The Veteran Police case involved a request for the names and home addresses of retirees. The petitioner in that case clearly wanted and needed both; a list of names without addresses, in 1983, would have been of little use to an organization that wanted to send out a membership solicitation. We have seen nothing to indicate that any party in the Veteran Police case ever suggested, or that we ever considered requiring, the disclosure of a list of names without addresses.
The lower courts in this case, however, read our statement in Veteran Police that the provisions of section 89(7) “foreclose relief to the petitioner” as meaning that it foreclosed even partial relief—though partial relief was never in issue in Veteran Police. Thus, the courts below concluded that Veteran Police held that the statute exempted the names of retirees from disclosure (see also Empire Ctr. for N.Y. State Policy v. New York City Police Pension Fund, 88 AD3d 520 [1st Dept 2011] ). In this they erred. Our decisions are not to be read as deciding questions that were not before us and that we did not consider.
The retirement systems also argue that the disclosure petitioner seeks should be denied as an “unwarranted invasion of personal privacy” (Public Officers Law § 87[b] ). They suggest that, by the use of modern technology, it might not be difficult for someone with a list of the names of retirees to find most, if not all, of their home addresses, thus frustrating the purpose of section 89(7) and exposing the retirees to intrusive communications. On this record, however, the idea that anyone's privacy will be invaded is speculative. This petitioner is not, as the petitioner in the Veteran Police case was, interested in sending membership solicitations to retirees. When a FOIL request that seems to have such a purpose is made, it will be time to consider the effect of the privacy exemption (see Public Officers Law § 89[b][iii] [“unwarranted invasion of personal privacy” includes “sale or release of lists of names and addresses if such lists would be used for solicitation or fund-raising purposes”; Matter of New York State United Teachers v. Brighter Choice Charter School, 15 NY3d 560  ).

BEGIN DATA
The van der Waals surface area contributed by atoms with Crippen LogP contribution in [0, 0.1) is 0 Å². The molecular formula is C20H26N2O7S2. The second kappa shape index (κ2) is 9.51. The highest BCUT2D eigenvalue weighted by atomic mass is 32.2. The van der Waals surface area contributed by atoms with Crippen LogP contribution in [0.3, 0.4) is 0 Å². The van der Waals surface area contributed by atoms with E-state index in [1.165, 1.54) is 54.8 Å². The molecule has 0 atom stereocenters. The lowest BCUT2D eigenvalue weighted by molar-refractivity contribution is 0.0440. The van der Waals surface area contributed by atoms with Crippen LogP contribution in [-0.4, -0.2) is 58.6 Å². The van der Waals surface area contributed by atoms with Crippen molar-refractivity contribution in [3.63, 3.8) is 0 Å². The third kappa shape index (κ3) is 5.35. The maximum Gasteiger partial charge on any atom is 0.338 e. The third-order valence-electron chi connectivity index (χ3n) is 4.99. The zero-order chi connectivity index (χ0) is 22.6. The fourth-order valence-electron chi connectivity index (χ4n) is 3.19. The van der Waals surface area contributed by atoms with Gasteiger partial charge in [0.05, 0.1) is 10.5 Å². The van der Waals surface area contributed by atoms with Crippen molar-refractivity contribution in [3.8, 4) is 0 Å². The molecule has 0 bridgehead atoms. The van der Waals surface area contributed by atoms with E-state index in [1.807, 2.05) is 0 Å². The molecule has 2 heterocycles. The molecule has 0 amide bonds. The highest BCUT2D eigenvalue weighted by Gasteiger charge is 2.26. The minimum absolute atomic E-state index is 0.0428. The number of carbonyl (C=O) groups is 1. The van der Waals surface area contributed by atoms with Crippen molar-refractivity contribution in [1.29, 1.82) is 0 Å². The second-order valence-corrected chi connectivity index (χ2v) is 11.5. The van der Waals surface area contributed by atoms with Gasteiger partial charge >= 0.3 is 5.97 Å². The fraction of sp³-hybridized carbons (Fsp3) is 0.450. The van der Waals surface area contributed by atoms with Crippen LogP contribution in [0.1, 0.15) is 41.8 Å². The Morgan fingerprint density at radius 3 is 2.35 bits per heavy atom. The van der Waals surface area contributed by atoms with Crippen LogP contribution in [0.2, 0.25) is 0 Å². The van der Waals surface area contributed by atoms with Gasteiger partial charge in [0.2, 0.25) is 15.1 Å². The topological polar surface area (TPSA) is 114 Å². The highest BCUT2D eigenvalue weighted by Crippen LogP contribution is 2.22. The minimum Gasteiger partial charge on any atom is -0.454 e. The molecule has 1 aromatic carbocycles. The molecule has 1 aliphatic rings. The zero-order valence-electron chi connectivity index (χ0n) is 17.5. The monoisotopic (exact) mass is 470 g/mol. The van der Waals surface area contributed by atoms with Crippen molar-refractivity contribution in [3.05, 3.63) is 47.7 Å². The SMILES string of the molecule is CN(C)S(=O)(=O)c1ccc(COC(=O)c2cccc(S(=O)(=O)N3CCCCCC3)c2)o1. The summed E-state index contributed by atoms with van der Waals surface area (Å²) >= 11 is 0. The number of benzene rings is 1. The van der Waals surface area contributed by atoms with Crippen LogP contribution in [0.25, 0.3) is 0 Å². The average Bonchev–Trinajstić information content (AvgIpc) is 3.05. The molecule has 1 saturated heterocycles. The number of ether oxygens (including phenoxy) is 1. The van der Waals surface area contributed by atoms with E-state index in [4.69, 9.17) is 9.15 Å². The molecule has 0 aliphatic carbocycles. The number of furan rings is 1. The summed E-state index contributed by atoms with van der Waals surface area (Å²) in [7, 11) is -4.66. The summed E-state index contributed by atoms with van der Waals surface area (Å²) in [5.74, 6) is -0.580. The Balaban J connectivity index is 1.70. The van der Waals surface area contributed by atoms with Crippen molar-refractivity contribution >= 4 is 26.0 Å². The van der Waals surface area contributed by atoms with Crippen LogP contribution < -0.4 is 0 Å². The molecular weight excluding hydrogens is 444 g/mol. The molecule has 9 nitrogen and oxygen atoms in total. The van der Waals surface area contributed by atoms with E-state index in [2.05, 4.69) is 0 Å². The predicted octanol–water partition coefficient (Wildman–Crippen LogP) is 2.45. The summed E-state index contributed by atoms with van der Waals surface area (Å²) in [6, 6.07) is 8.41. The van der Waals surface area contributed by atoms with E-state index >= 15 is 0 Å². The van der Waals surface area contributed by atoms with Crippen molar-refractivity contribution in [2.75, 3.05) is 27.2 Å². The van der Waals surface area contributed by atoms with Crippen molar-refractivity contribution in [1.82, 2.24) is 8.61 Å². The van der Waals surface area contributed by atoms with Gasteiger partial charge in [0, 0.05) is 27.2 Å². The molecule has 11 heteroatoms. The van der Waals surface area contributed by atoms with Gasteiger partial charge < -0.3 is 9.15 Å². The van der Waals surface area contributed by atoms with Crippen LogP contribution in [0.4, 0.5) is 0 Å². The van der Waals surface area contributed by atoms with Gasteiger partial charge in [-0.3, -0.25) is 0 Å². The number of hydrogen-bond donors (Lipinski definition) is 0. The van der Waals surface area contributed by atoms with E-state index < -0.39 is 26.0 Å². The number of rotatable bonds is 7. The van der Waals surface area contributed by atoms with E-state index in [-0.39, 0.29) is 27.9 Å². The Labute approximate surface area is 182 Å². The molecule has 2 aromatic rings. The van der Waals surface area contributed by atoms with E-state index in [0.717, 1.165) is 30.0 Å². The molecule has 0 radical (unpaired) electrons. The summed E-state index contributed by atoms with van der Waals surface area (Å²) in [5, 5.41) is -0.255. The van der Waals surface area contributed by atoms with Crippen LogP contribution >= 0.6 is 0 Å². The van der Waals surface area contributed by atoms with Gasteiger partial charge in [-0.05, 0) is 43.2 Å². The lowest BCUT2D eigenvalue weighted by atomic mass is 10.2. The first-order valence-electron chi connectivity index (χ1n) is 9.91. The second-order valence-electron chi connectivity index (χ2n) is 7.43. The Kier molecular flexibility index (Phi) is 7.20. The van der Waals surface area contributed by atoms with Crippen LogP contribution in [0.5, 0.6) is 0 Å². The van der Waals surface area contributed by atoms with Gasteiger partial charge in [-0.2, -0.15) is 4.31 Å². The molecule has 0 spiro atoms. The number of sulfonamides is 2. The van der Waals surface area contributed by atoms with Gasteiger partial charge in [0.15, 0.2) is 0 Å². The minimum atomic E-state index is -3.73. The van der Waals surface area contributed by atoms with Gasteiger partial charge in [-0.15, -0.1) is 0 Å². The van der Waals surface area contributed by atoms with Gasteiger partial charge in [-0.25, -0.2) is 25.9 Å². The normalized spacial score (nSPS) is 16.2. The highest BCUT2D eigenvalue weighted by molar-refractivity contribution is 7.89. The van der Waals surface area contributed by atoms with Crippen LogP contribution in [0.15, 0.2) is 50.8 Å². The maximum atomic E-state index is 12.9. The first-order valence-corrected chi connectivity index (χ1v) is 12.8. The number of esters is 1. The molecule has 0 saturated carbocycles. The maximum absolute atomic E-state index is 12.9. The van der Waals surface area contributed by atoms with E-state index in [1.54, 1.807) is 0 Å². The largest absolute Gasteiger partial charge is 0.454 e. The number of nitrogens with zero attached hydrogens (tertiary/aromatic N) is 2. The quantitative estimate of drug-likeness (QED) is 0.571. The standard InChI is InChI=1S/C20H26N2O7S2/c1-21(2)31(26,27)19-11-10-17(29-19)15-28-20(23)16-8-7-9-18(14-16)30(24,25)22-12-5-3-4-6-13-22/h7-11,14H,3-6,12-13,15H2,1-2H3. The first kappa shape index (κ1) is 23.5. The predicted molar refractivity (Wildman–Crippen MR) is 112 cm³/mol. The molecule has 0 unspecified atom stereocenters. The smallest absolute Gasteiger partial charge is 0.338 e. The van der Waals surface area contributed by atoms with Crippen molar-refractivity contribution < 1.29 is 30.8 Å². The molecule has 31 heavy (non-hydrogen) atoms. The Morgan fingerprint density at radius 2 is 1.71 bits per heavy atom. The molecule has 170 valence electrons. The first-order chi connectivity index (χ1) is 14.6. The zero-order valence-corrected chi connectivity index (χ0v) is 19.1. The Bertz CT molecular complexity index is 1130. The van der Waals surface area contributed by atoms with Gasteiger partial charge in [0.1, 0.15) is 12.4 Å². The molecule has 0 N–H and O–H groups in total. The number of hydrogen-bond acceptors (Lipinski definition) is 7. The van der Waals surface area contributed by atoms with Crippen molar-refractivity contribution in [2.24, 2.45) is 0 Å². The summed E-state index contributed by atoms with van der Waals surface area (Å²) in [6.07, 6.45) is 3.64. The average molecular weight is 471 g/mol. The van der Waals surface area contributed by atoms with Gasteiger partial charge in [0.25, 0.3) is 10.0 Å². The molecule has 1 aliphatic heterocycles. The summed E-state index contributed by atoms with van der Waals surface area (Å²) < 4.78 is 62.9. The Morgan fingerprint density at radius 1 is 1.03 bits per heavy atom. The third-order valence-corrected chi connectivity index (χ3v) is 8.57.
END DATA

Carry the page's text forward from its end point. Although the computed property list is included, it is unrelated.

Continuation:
Accordingly, in each case, the order of the Appellate Division should be reversed, with costs, and the retirement system directed to disclose the requested names.
For Case No. 77: Order reversed, with costs, and the New York State Teachers' Retirement System is directed to disclose the requested names.
For Case No. 78: Order reversed, with costs, and the Teachers' Retirement System of the City of New York is directed to disclose the requested names.
Chief Judge LIPPMAN and Judges GRAFFEO, READ, PIGOTT and RIVERA concur. Judge ABDUS–SALAAM took no part.